thumbnailFigure 5. Refractive index of a-Si1-xCx passivation layer as a function of the Si target's RF power. (a) Refractive index, n. (b) One point of refractive index, n (630 nm).

The optical bandgaps were calculated from optical absorption measurement of the thin films which were deposited on the glass substrates. The optical absorptions were obtained from the intensity of the light measured by UV-visible spectroscopy [11]. Then, the optical bandgaps of the films were determined by the Tauc plot method which was performed by extrapolating the linear part of the absorption vs. photon energy (αhν)1/2 curves [12,13]. Figure 6 shows the optical bandgap as a function of the RF power of the Si target. The absorption bandgaps are decreased from 1.4 to 0.9 eV as the RF power of the Si target is increasing. In general, the optical bandgap of carbon (≈5.5 eV at room temperature [RT]) has a much higher value than that of Si (≈1.11 eV at RT). When the Si target power is increasing, the film is changed to a Si-abundant layer. Therefore, it is reasonable that the higher RF power of the Si target brings a thin film with a lower optical bandgap.

thumbnailFigure 6. Optical bandgap as a function of the Si target's RF power.

Figure 7 shows the carrier lifetime of the a-SiC passivation layer measured by a silicon wafer lifetime tester with the function of Si target power. The carrier lifetime of the passivation layer deposited with a 100-W Si target power was 8.9 μs. Samnanta et al. reported that impurity in the semiconductor can degrade the lifetime by the creation of an electrical defect center or crystal imperfection [14]. Therefore, a carbon-rich thin layer can have more microdefects than a Si-rich film. In our study, the carrier lifetime was gradually decreased from 8.9 to 6.0 as the RF power of the Si target is increased from 100 to 200 W.

thumbnailFigure 7. Carrier lifetime of a-Si1-xCx passivation layer as a function of the Si target's RF power.

Conclusions

We demonstrate a formation method of an a-Si1-xCx passivation layer for Si solar cells. The method was performed by RF magnetron co-sputtering with a Si target and a C target. The a-Si1-xCx passivation layer was deposited on p-type silicon (100) and glass substrates with the reaction of argon (Ar) gas. In this work, we have checked the effect of the Si-to-C ratio on the a-Si1-xCx passivation layers with variation on the RF powers of the Si target (100, 150, 175, and 200 W) and with fixation on the RF power of the C target (150 W). However, the thicknesses of all a-Si1-xCx passivation layers were kept constant at 100 nm. The SIMS profile showed that the film composition is changed with a variation on the RF power of the Si target. The refractive index analysis indicated that a Si-rich thin film has higher refractive index. We could obtain the highest refractive index of 3.7 with a 200-W RF power of the Si target. The optical bandgap analysis showed that the bandgap of the Tauc plot was observed to decrease gradually from 1.4 to 0.9 eV. The carrier lifetime analysis showed that the carrier lifetime of the a-Si1-xCx passivation layer was observed to decrease gradually from 8.9 to 6.0 μs as the carbon ratio in the film is decreased by changing the Si target power. Therefore, we could conclude that the RF magnetron co-sputtering method for SiC can deposit a thin film passivation layer for solar cells with various compositional ratios of Si and C.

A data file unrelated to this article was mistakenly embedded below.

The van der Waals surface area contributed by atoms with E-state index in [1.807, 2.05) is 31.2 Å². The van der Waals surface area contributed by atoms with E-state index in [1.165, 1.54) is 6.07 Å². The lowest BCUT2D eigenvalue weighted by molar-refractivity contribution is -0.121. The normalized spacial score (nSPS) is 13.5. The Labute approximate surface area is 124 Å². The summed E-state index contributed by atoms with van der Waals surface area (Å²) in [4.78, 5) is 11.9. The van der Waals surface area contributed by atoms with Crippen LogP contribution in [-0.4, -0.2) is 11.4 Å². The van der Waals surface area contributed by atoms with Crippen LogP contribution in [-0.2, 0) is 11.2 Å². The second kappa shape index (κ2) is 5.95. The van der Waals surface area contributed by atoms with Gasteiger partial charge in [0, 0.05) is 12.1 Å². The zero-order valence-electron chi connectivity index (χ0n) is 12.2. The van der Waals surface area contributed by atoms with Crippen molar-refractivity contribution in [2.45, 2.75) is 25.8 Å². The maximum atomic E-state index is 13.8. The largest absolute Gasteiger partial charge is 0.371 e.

Competing interests

The authors declare that they have no competing interests.

Authors' contributions

Y-HJ and WSC carried out the molecular genetic studies, participated in the sequence alignment, and drafted the manuscript. HIK and JHK carried out the immunoassay sample preparation. H-SL and JL participated in the sequence alignment. All authors read and approved the final manuscript.

Acknowledgements

This work was supported by the New IT Project for global competitiveness strengthening of the advanced mobile devices and equipments of the Chungcheong Leading Industry Office of the Korean Ministry of Knowledge Economy.